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Scorpionic serotherapy in pregnancy and its effects on the offspring
Published: 14 January 2021 by MDPI in 1st International Electronic Conference on Toxins session Poster

Scorpionic poisoning is a public health problem, due to the high number of cases registered not only in Brazil but in the world, mainly in tropical and subtropical areas. It is known that scorpion poisoning can cause problems ranging from simple local manifestations, such as small edema, to serious problems, such as cardiocirculatory complications, which can lead to death. In the case of poisoning of women during pregnancy, there are risks for both the mother and the fetus, causing the death of both in extreme cases. In previous studies, we observed that when the venom of the scorpion Tityus bahiensis is administered to rats during pregnancy or lactation, changes in the physical, reflexological and behavioral development of the offspring occur, both in the perinatal phase and in adulthood, as well as changes in levels of some cytokines and neurotransmitters. Serotherapy is the most suitable method for treating scorpion poisoning. However, there are very few studies regarding the effects that antivenom can have on the fetus, whether beneficial or not. Therefore, this project aims to study and elucidate the effects of perinatal scorpion serotherapy, checking if there is any physiological change in the fetus, as well as if there is a reversal of the changes caused by the poisoning of their mothers.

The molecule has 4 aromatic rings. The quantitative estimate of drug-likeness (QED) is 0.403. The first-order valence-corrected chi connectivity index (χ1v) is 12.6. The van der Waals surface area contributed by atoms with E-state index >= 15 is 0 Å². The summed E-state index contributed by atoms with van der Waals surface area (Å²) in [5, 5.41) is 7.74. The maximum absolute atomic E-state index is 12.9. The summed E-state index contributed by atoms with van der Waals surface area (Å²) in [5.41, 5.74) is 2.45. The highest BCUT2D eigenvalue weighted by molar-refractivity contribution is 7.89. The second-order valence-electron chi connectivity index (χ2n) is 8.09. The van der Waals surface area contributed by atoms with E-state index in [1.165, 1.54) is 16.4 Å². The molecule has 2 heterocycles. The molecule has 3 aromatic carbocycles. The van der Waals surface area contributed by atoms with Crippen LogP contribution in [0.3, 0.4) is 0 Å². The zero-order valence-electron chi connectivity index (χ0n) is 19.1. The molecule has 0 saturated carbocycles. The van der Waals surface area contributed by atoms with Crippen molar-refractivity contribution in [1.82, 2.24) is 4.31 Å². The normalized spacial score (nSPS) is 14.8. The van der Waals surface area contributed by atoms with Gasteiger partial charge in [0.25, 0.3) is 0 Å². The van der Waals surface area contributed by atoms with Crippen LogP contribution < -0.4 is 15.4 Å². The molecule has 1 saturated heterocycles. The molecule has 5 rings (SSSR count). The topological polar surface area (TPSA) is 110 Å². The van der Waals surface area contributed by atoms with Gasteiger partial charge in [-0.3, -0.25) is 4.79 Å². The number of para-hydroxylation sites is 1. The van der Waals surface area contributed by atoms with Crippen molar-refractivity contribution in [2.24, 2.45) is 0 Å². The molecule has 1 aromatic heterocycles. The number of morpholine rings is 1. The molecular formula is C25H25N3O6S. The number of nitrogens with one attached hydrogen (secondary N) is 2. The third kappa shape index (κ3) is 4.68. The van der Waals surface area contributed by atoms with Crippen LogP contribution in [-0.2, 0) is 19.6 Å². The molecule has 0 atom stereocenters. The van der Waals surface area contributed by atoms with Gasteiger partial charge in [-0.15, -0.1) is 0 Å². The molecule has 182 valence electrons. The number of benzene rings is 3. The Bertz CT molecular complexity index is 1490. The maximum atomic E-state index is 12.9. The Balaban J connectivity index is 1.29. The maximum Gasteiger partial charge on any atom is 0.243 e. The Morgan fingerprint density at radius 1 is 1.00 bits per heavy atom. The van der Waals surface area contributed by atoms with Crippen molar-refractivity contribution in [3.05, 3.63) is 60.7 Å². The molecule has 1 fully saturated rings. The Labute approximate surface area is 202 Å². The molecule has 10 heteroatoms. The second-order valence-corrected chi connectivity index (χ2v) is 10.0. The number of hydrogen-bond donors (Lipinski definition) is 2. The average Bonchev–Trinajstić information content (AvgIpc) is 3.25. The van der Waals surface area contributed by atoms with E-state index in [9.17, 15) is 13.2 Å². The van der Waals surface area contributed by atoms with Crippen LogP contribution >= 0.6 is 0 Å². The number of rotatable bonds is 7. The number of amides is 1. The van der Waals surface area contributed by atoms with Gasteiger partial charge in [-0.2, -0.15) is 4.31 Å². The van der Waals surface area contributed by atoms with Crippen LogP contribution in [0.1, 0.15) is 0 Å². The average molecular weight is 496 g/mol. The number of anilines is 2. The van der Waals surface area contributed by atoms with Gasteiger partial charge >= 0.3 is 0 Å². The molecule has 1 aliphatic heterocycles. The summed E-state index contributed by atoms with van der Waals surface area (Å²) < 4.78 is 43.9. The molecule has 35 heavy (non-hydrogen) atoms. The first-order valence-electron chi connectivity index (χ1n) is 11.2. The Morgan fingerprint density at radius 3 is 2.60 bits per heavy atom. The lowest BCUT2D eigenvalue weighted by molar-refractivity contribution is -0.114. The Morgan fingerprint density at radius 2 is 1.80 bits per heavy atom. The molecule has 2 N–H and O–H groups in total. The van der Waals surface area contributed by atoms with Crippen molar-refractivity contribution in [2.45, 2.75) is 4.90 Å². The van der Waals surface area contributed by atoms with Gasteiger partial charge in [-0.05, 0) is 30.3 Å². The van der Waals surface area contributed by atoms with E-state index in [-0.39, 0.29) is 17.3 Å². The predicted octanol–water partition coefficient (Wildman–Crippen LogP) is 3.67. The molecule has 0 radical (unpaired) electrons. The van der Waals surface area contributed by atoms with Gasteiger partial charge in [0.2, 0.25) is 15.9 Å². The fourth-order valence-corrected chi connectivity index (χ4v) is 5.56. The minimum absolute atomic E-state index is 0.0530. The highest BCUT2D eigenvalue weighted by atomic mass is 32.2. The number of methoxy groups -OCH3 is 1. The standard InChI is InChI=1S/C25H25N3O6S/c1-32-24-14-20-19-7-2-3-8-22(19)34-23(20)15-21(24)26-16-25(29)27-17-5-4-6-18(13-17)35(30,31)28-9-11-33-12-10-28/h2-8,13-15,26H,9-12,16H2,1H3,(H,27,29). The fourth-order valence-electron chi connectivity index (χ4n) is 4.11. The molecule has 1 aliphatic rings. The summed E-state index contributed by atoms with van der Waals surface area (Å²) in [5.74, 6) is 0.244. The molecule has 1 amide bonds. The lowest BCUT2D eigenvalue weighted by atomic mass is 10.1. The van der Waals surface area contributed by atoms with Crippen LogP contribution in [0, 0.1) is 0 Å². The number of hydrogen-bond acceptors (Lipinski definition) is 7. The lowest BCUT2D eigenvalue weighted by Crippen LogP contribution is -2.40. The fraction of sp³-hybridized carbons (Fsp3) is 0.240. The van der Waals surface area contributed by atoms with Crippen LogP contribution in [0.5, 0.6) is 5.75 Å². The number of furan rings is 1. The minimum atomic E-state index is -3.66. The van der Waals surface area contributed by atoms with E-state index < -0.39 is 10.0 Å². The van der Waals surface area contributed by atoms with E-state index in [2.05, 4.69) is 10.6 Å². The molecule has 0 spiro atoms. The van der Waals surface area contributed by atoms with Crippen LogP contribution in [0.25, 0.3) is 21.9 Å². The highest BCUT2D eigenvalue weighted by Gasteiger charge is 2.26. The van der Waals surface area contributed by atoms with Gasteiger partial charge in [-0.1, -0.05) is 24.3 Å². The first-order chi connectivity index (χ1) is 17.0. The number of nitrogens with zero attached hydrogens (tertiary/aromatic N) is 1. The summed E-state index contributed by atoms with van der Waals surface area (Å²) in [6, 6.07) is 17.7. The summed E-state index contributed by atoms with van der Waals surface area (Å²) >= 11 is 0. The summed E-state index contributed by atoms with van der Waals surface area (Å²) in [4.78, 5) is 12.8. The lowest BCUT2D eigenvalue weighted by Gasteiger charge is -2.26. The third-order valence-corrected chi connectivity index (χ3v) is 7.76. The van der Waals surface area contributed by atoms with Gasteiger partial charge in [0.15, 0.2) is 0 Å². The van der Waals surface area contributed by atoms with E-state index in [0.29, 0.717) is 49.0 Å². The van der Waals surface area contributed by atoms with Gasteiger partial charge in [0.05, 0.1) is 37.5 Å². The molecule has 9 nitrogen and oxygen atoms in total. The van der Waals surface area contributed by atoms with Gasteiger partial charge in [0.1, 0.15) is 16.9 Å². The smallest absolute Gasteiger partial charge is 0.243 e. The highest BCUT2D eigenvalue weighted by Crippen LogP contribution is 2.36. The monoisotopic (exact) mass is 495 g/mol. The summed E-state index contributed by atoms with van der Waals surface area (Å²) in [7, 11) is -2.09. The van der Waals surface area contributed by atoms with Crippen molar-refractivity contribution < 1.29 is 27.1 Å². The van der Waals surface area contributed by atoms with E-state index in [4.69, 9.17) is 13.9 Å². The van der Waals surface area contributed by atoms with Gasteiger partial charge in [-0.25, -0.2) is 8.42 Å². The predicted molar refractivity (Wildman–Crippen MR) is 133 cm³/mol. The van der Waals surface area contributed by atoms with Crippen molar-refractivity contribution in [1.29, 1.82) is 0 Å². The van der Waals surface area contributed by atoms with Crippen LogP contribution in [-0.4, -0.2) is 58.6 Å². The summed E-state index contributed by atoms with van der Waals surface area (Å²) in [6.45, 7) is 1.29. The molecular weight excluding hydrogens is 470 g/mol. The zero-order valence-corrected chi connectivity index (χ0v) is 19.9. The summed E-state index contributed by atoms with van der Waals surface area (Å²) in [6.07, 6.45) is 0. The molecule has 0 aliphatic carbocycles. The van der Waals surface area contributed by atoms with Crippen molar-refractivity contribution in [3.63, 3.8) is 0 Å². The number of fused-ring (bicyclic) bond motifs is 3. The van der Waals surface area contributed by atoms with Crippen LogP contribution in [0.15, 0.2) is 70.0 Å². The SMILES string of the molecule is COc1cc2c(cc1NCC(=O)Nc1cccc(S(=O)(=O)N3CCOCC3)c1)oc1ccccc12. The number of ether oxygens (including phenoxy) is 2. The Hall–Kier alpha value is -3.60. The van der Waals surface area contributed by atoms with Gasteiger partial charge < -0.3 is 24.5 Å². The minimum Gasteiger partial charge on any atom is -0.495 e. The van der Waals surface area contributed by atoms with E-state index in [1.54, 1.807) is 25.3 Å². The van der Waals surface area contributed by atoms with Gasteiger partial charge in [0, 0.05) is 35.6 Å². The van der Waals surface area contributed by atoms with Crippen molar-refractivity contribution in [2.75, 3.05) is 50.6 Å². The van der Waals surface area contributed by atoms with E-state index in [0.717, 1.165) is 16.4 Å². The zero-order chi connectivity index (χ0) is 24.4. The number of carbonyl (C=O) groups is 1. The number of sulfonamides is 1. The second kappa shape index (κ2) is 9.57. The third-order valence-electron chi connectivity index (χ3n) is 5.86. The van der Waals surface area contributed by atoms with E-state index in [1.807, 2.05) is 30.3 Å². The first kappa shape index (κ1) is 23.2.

Keywords: Poisoning;Pregnancy;Offspring;Scorpion;Neurotoxin